All that energy spent to make the bottle
even more to ship it around the planet
and then we drink it in about 2 minutes?
That brings us to the big problem at the other end of the life cycle
Disposal. What happens to all these bottles when we’re done?
Eighty percent end up in landfills,
where they will sit for thousands of years,
or in incinerators, where they are burned, releasing
toxic pollution.
The rest gets collected for recycling.
I was curious about where the plastic bottles
that I put in recycling bins go.
I found out that shiploads were being sent
to India.
So, I went there.
I’ll never forget riding over a hill outside Madras
where I came face to face with a mountain
of plastic bottles from California.
Real recycling would turn these bottles
back into bottles.
But that wasn’t what was happening here.
Instead these bottles were slated to be downcycled,
which means turning them into lower quality
products that would just be chucked later.
The parts that couldn’t be downcycled were thrown away there
shipped all the way to India just to be dumped in
someone else’s backyard.
If bottled water companies want to use mountains
on their labels,
it’d be more accurate to show one of these
mountains of plastic waste.
Scaring us, seducing us, and misleading us
– these strategies are all core parts of manufacturing demand
Once they’ve manufactured all this demand,
creating a new multibillion dollar market,
they defend it by beating out the competition.
But in this case,
the competition is our basic human right to
clean, safe drinking water.
Pepsi’s Vice Chairman publicly said,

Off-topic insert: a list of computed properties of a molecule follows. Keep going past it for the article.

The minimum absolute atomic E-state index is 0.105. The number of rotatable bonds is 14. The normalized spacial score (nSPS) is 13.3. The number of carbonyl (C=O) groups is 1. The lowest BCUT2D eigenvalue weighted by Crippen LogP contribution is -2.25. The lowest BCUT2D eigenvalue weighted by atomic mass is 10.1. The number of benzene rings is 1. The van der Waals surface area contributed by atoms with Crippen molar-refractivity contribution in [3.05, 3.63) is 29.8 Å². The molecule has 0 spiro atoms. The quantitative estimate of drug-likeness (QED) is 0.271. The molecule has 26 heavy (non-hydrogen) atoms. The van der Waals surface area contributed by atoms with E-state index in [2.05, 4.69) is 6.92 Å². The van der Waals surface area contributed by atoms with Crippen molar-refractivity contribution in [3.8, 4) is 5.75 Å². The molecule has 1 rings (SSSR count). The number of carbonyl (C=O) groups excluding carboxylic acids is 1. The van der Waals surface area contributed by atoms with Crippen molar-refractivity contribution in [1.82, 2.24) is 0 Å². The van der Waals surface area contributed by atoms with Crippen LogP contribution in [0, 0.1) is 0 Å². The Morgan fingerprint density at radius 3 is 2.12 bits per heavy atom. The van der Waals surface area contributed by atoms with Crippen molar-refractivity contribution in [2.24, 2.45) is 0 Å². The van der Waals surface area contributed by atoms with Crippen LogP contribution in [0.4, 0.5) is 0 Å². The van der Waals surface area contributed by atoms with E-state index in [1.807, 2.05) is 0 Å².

“The biggest enemy is tap water!”
They want us to think it’s dirty and bottled
water is the best alternative.
In many places, public water is polluted
thanks to polluting industries like
the plastic bottle industry!
And these bottled water guys are all too happy
to offer their expensive solutions
which keep us hooked on their products.
It’s time we took back the tap.
That starts with making a personal commitment
to not buy or drink bottled water unless the water
in your community is truly unhealthy.
Yes, it takes a bit of foresight to grab a
reusable bottle on the way out, but I think we can handle it
Then take the next step
join a campaign that’s working for real solutions.
Like demanding investment in clean tap water for all
In the US, tap water is underfunded by $24 billion
partly because people believe drinking water
only comes from a bottle!
Around the world, a billion people don’t
have access to clean water right now.
Yet cities all over are spending millions of dollars to deal with all
the plastic bottles we throw out.
What if that money were spent improving our water systems
or better yet, preventing pollution to begin with?
There are many more things we can do to solve this problem.
Lobby your city officials to bring back drinking fountains
Work to ban the purchase of bottled water
by your school, organization or entire city
This is a huge opportunity for millions of people to wake up
and protect our wallets,
our health
and the planet.
The good news is: it’s already started.
Bottled water sales have begun to drop while business is booming
for safe refillable water bottles. Yay!
Restaurants are proudly serving “tap”
and people are choosing to pocket the hundred of thousands
of dollars they would otherwise be wasting
on bottled water
Carrying bottled water is on its way to being
as cool as smoking while pregnant.
We know better now.
The bottled water industry is getting worried
because the jig is up.
We are not buying into their
manufactured demand anymore.
We will choose our own demands,
thank you very much, and we’re demanding clean, safe water for all
thank you very much, and we’re demanding clean, safe water for all


寶特瓶的故事 The Story of Bottled Water (2010)

13130 分類 收藏
VoiceTube 發佈於 2012 年 12 月 30 日
  1. 1. 單字查詢


  2. 2. 單句重複播放


  3. 3. 使用快速鍵


  4. 4. 關閉語言字幕


  5. 5. 內嵌播放器


  6. 6. 展開播放器


  1. 英文聽力測驗


  1. 點擊展開筆記本讓你看的更舒服

  1. UrbanDictionary 俚語字典整合查詢。一般字典查詢不到你滿意的解譯,不妨使用「俚語字典」,或許會讓你有滿意的答案喔